Not as seductive as its stars, "Solos" follows the emerging love and spiritual test experienced by Damian (Luna), a highly superstitious Mexican journalist, and Dolores (Braga), a young Brazilian woman (Braga) who finds herself stranded in Tijuana without a passport. After Damian comes to Dolores' rescue, offering to take her to the Brazilian embassy in Mexico City, steamy passions sizzle atop rain-soaked cars and Dolores comes to a spiritual epiphany that irrevocably changes the lovers' fate.

Bolado - an experienced editor ("Like Water for Chocolate") - keeps the movie's visual and aural elements alive, with lots of flowing water and creative sound design. But unlike "Y Tu Mama Tambien" - with its similar cross-Mexico journey and heated sex scenes - "Solos Dios Sabe" loses its way, leaving the hard-won emotional battles of reality for melodramatic cliche and supernatural twist. ("Lovers of the Article Circle," another film about fate, spirituality and love, captures these themes with more deftness and weight.) Still, there is a lot to be recommended here, including an excellent sequence where the light-skinned Dolores first enters the black populace of Salvador, her ethnic and spiritual homeland. Bolado is a talent to watch: But "Solos Dios Sabe" is not "The Motorcycle Diaries" of Sundance past.

Religion is a common thread in this year's world selection. In addition to "Solos Dios Sabe," there are no less than three documentaries that touch on the lives of monks ("Angry Monk," "The Giant Buddhas" and "Into Great Silence") as well as "Madeinusa," a Peruvian film set during Holy Week in a small town, "Son of Man," an African retelling of the life of Jesus (both of which screen later in the festival), and Julia Kwan's Toronto fest premiere "Eve and the Fire Horse" (which bowed on Friday).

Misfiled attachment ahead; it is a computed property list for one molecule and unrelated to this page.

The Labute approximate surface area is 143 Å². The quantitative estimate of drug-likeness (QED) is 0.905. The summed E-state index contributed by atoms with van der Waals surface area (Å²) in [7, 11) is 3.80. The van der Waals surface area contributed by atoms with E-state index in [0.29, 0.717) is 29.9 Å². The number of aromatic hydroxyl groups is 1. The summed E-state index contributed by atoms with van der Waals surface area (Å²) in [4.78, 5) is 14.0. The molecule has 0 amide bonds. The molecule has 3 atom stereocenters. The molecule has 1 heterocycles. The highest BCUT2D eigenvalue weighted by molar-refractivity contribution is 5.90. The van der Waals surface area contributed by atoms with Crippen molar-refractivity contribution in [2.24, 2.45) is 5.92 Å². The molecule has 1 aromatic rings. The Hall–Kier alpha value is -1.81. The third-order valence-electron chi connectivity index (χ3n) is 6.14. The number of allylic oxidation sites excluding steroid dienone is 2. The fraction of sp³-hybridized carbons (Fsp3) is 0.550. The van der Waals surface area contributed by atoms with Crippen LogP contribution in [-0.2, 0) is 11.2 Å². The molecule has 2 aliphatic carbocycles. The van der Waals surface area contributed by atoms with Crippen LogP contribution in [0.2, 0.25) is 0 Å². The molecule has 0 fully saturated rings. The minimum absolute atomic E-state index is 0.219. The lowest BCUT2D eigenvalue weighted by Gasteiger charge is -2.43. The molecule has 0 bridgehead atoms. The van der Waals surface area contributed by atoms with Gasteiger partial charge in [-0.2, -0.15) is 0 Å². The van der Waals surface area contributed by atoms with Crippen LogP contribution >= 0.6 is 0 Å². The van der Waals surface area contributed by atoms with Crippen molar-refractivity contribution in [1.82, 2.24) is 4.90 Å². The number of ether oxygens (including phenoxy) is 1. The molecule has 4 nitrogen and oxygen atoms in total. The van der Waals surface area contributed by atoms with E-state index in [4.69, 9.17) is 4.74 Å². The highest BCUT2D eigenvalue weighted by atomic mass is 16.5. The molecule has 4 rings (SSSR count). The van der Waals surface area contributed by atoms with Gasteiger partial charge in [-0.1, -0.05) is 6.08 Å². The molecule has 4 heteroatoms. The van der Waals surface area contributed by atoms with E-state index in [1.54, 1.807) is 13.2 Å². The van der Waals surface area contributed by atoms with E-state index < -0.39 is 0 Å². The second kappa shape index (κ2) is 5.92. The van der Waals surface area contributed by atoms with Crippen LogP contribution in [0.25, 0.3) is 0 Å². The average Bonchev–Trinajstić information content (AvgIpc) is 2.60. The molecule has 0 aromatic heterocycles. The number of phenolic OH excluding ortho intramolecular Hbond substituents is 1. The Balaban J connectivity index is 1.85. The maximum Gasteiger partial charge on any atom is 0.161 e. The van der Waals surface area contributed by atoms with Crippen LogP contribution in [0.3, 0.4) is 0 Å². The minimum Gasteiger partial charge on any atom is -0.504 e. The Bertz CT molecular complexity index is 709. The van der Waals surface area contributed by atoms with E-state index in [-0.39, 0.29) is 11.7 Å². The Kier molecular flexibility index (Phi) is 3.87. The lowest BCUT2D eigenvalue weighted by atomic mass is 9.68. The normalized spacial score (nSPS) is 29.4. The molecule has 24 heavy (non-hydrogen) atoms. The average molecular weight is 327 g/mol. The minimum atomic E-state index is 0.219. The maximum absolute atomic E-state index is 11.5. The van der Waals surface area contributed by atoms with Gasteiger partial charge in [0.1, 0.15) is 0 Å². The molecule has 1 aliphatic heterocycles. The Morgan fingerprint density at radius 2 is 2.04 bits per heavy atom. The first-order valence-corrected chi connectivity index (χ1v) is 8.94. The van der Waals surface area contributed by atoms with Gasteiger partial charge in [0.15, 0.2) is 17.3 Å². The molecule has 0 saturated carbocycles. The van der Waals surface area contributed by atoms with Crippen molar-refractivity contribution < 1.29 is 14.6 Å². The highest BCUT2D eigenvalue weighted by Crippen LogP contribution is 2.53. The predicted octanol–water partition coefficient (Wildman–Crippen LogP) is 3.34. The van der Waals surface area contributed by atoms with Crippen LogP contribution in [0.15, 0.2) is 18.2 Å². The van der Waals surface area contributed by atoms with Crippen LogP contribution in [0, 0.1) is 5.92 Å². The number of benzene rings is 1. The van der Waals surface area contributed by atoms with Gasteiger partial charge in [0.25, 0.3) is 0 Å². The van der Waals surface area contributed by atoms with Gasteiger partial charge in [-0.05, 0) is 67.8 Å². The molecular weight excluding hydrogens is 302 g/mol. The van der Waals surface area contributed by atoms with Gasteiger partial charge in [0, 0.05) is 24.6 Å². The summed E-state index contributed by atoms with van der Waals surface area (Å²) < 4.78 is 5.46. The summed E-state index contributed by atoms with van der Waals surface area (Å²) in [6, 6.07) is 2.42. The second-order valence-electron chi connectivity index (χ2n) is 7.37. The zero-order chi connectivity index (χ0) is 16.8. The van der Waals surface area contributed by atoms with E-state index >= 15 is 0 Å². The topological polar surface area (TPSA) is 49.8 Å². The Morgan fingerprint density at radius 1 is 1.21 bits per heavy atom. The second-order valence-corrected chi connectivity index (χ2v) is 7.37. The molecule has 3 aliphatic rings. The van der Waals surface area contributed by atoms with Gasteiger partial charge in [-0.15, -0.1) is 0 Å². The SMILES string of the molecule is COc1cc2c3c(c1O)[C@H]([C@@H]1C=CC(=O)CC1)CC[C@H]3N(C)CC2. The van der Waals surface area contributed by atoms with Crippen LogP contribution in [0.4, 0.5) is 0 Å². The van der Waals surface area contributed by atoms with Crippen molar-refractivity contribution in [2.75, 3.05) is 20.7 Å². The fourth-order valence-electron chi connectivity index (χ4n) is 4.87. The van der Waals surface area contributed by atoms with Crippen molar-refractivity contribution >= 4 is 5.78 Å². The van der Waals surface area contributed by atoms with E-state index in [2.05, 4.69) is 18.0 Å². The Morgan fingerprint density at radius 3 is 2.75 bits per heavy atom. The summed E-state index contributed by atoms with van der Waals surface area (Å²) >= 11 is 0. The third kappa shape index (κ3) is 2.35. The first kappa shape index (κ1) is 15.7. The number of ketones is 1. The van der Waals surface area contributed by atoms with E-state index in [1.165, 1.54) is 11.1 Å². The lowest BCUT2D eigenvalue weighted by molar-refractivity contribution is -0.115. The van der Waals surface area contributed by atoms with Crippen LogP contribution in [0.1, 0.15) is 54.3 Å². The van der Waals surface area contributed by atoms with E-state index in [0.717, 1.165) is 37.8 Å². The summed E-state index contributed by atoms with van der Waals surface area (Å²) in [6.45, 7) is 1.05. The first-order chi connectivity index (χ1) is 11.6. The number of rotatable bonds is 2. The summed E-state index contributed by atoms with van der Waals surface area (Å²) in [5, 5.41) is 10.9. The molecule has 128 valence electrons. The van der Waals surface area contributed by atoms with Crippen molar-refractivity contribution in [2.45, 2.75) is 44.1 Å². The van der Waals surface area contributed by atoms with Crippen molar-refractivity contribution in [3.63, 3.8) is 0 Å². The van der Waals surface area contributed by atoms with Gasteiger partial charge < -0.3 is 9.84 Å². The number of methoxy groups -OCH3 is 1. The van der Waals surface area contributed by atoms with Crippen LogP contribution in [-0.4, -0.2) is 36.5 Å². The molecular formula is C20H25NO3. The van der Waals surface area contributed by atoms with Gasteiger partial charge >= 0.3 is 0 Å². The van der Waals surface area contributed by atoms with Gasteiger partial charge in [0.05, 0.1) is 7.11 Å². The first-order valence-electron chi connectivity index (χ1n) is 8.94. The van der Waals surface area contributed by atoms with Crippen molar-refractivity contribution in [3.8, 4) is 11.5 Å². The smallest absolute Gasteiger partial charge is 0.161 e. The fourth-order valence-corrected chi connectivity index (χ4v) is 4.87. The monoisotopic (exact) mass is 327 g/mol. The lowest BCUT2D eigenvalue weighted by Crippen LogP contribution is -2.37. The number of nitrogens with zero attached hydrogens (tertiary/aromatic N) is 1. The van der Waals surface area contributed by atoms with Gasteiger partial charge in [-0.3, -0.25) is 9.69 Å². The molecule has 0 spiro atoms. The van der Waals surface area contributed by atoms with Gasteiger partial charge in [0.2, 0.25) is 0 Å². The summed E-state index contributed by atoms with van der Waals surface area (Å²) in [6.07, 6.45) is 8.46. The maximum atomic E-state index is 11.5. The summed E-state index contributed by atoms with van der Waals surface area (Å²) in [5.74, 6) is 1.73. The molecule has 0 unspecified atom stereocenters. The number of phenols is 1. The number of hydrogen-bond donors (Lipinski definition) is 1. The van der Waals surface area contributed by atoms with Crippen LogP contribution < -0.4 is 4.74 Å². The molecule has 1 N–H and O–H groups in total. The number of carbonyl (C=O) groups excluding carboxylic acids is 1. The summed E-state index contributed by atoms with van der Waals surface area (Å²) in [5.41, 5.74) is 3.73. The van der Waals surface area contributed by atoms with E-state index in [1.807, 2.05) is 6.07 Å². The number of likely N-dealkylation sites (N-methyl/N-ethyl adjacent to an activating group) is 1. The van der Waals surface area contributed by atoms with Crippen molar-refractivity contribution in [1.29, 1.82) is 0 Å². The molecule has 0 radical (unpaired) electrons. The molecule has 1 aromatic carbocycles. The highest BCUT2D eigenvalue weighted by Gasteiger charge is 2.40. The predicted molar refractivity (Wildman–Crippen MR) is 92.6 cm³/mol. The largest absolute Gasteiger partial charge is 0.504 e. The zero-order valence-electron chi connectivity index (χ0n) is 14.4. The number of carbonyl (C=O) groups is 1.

A sweet, but sketchy debut about cultural and religious assimilation, "Eve and The Fire Horse" is narrated by a 9-year-old Chinese-girl living in Vancouver in the 1970s. The film follows Eve and her older sister as they are introduced to the ways of Christianity. Soon, the girls begin struggling to reconcile their Buddhist heritage with their newfound love for Jesus--Eve, for example, pictures the Buddha and Christ dancing in her dining room. Handled with a light touch, Kwan mixes magical realist splashes and comic touches with heftier themes, but ultimately doesn't carry the narrative or the ideas to their full potential.

In Toa Fraser's "No. 2," superstitions and Fijian heritage color the story of an elderly Fijian matriarch (Ruby Dee) now living in New Zealand, who wakes up one morning to call for a Sicilian-style banquet for her extended family of hot-headed grandchildren and announce "her successor." The genre is familiar - dysfunction family get-together - and while the much of the movie felt uneven (especially as the fifth film of the day for this viewer), by the end, playwright-turned-filmmaker Fraser builds to a crowd-pleasing chaotic climax and a sweet and sensitive denouement.

Gela Babluani's Georgian-French debut "13 Tzamati," a Venice Film Fest discovery which also screened over the first weekend, isn't about cultural heritage or religion, but it is about the mysteries of fate. The film begins with a promising cross of Hitckcockian wrong-man thriller with a gruesome game of death. Photographed in stark black-and-white and strongly composed, the film begins intriguingly, builds to an extraordinarily tense and nail-biting middle, but then stops short of any sort of unexpected or complex conclusion. Still, Babluani deserves praise for an ingenious set-up and a Felliniesque cast of grizzled, crinkly-eyed old faces and raffish, sleazy types. Perhaps Hollywood agents here in Park City will scoop up - Babluani, as well as Bolado, Kwan and Fraser - for their next projects.

This article is related to: Features, Festival Dispatch